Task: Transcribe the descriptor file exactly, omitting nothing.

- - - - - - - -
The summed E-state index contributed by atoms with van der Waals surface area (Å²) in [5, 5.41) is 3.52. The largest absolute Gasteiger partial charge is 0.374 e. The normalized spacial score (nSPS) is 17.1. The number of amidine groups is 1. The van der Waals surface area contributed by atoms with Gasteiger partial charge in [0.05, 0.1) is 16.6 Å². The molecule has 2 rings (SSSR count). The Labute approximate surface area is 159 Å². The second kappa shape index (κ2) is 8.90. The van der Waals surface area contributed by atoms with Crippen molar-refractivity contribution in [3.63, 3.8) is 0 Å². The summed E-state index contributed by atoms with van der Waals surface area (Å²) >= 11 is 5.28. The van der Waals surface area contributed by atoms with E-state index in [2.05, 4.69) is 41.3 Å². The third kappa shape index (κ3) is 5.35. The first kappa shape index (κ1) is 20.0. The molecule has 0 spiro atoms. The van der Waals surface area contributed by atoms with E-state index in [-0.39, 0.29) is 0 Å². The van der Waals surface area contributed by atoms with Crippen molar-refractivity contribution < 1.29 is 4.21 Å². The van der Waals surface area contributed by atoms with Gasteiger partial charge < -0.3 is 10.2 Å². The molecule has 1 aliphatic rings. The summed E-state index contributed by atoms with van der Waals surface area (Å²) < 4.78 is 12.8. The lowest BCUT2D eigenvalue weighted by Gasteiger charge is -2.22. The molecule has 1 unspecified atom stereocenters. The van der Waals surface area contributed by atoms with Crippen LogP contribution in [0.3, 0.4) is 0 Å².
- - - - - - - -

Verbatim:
The summed E-state index contributed by atoms with van der Waals surface area (Å²) in [5, 5.41) is 3.52. The largest absolute Gasteiger partial charge is 0.374 e. The normalized spacial score (nSPS) is 17.1. The number of amidine groups is 1. The van der Waals surface area contributed by atoms with Gasteiger partial charge in [0.05, 0.1) is 16.6 Å². The molecule has 2 rings (SSSR count). The Labute approximate surface area is 159 Å². The second kappa shape index (κ2) is 8.90. The van der Waals surface area contributed by atoms with Crippen molar-refractivity contribution in [3.63, 3.8) is 0 Å². The summed E-state index contributed by atoms with van der Waals surface area (Å²) >= 11 is 5.28. The van der Waals surface area contributed by atoms with E-state index in [2.05, 4.69) is 41.3 Å². The third kappa shape index (κ3) is 5.35. The first kappa shape index (κ1) is 20.0. The molecule has 0 spiro atoms. The van der Waals surface area contributed by atoms with E-state index in [-0.39, 0.29) is 0 Å². The van der Waals surface area contributed by atoms with Crippen molar-refractivity contribution < 1.29 is 4.21 Å². The van der Waals surface area contributed by atoms with Gasteiger partial charge < -0.3 is 10.2 Å². The molecule has 1 aliphatic rings. The summed E-state index contributed by atoms with van der Waals surface area (Å²) < 4.78 is 12.8. The lowest BCUT2D eigenvalue weighted by Gasteiger charge is -2.22. The molecule has 1 unspecified atom stereocenters. The van der Waals surface area contributed by atoms with Crippen LogP contribution in [0.3, 0.4) is 0 Å².